Joanne Palmer
Joanne Palmer

Season of despair

The Republican National Convention will begin this Monday, July 18, and end on Thursday, July 21.

The Democratic National Convention will begin the Monday after that, July 25, and end on Thursday, July 28.

The Three Weeks that lead to Tisha B’Av, when observant Jews fast, sit on the floor, and listen to the haunting, beautiful melody and haunting, horrifying words of Eicha, the Book of Lamentations, begins on the evening of Saturday, July 23. (Tisha B’Av starts this year on the evening of Saturday, August 13.)

Surely, the way that those things fall, the American political events and the Jewish ones, are coincidental. Still, we can learn from them.

The monstrous images in Eicha — withered young men and women struck down in what should have been their prime, desperate mothers eating their own children — are meant to be a cautionary tale. The strongly visual words enter our heads on the wings of the plaintive music, and they get stuck there, forever part of our own internal library of horror. The book ends with hope, but it gets there slowly, and the price is terribly high.

We are taught that the reason for the siege and fall of Jerusalem, the most basic of the historical nightmares said to fall on Tisha B’Av, was sinat chinam. Senseless hatred; the hatred for one Jew against another, the willingness to allow that hatred out of the limits of the Jewish world and to infect the Romans as well.

The echoes of that ancient tragedy lap up against the walls of the debacle playing out now on our national stage.

Political campaigns are not for the thin-skinned or faint-hearted. That’s always true. Politicians — successful politicians, at any rate — have to master the art of the bland insult, the rapier put-down, the blunt insult, along with the ability to be polite and at least pretend to listen to pompous blathering while eating very bad chicken. Those are necessary skills. A certain amount of invective aimed at opponents always seems to be necessary as well.

But the level of insult, of nastiness, of crudeness, of second-grader potty-mouthedness, has reached a new level during this campaign, and now we see it as having consequences.

A raft of gun violence has riveted the nation, culminating in the deaths last week of two black men by police officers, and then with one deranged gunman, who was black but more saliently, it seems, also absolutely crazy and armed to the teeth, who murdered five police officers, because they were white.

A few weeks before that — on Shavuot, in fact — a deranged Muslim gunman killed 49 people, mostly Latino, mostly gay or lesbian.

The gunmen were insane, their arsenals were insane, and they might have committed their crimes anyway, but it is easy to think that the climate of hatred and fear fomented by the unhinged sounds of the presidential campaign made it all worse.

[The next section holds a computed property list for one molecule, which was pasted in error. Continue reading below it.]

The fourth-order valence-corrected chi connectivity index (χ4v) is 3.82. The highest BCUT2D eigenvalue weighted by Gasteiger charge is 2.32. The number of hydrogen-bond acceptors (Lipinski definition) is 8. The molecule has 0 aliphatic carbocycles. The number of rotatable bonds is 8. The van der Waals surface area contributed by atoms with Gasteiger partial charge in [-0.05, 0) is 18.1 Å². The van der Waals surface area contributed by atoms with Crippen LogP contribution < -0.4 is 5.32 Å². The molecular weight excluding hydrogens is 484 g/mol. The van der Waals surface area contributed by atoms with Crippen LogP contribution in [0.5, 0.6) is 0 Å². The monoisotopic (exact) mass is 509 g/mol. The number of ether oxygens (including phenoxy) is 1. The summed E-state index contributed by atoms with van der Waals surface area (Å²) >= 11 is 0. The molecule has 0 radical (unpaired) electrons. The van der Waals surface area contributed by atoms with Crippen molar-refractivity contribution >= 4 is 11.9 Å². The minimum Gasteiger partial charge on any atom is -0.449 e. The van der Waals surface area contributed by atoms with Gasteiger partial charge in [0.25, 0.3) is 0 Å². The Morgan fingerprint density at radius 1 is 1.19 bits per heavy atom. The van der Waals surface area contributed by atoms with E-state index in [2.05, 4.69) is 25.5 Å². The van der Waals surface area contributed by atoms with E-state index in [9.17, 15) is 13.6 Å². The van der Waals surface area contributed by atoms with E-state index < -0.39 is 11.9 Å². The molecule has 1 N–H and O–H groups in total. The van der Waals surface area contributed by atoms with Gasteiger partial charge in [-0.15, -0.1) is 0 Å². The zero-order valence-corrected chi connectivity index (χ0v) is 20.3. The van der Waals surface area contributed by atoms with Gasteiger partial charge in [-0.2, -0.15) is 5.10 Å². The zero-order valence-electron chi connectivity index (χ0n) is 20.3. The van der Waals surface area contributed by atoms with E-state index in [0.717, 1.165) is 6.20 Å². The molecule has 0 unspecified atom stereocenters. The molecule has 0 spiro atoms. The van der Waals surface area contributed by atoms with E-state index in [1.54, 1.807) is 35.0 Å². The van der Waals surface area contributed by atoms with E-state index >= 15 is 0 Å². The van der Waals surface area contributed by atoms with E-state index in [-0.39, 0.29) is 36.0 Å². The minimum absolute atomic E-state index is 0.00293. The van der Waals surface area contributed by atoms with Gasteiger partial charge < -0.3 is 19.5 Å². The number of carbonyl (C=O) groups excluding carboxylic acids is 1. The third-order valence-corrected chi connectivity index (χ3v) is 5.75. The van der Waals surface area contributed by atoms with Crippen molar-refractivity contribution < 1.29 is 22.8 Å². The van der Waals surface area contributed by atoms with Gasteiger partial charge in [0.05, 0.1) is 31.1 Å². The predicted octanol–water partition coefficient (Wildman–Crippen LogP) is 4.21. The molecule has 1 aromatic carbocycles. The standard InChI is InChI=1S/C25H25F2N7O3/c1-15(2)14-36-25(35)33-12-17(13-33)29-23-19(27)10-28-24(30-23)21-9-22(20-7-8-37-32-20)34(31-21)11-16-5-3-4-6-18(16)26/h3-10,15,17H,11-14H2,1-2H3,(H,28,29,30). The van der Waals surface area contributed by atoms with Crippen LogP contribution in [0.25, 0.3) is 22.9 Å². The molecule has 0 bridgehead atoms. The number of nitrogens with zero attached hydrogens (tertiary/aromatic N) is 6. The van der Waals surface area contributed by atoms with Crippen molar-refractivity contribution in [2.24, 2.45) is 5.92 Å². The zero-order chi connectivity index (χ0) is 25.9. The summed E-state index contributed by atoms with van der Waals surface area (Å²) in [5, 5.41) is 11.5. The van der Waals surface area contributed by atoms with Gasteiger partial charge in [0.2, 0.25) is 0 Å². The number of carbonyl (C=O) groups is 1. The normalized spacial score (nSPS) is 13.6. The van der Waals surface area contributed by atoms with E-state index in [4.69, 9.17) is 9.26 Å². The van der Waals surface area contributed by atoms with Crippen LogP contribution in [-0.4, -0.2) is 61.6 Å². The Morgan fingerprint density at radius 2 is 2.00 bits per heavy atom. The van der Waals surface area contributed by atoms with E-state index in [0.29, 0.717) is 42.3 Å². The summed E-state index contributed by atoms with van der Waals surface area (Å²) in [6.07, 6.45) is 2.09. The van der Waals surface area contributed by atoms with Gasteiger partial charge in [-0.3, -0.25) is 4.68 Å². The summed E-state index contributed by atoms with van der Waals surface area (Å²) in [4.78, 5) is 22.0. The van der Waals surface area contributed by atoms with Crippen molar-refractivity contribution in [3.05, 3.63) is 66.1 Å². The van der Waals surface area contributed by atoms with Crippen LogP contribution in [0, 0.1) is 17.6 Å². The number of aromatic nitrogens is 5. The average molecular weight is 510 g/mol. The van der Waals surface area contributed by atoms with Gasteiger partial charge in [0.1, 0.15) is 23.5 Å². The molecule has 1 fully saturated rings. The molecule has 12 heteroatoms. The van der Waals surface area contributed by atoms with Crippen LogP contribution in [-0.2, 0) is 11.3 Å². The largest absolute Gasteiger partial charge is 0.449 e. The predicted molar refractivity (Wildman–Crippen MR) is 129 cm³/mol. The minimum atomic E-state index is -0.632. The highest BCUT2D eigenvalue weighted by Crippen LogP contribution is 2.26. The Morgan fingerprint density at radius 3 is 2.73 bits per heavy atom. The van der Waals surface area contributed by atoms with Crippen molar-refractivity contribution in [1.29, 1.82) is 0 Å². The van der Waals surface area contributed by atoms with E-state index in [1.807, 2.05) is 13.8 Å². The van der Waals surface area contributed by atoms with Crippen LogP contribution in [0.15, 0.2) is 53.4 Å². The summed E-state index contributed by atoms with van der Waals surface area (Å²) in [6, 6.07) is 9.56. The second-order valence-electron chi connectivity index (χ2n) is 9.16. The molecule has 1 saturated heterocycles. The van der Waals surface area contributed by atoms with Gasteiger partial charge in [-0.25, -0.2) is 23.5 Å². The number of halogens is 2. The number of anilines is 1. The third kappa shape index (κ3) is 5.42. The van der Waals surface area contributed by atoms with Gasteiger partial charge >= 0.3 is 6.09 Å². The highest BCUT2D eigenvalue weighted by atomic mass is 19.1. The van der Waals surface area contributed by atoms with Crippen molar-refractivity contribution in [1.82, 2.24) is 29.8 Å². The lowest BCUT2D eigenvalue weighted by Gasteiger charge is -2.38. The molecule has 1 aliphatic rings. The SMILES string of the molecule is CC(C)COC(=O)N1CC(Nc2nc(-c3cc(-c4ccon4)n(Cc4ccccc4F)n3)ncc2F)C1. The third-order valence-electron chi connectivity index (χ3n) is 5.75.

If this is not sinat chinam — senseless hatred — it is hard to see what might be. We — we Americans, that is, the larger body politic — are encouraged to hate everyone different from us — Mexicans, immigrants, black or white people, perhaps even, in a dog-whistle-y nod-nod-wink-wink kind of way, Jews.

It didn’t work for the Jews of Jerusalem, and it won’t work for us. All that can work is the attempt to overcome senseless hatred, to see each other as real people, each one of us just trying to do our best, to make sense of our world, to hang on, to hold on, to keep going.

If we can do that, if we can model ourselves after Dallas’s police chief, David Brown, who feels the despair but refuses to give into it; who confounds easy categorization because he is both black and the city’s top policeman, and if we can model ourselves after Dr. Brian Williams, who is the trauma surgeon in Dallas who was unable to save the police officers, and whose pain as a doctor, a black man, a father, and a feeling human being was so palpable we could feel it all the way here; if the political conventions can end without violence, with genuine policy disagreements but without name-calling, without petulant nicknaming and churlish curled-lip threats; if we somehow can head into the election with at least some dignity and decency intact, then, like Jews at the end of Tisha B’Av, we can walk blinkingly but hopefully into the future.

Then, if those things happen, then, like Jews in the week after Tisha B’Av, we can take comfort in the soft autumn that will follow the harsh summer. Nachamu. We will be comforted.

About the Author
Joanne is the editor of the Jewish Standard and lives in Manhattan with her husband and two dogs, so she has firsthand knowledge of two thriving and idiosyncratic Jewish communities. (Actually that's three communities, if you also count the dog people.)
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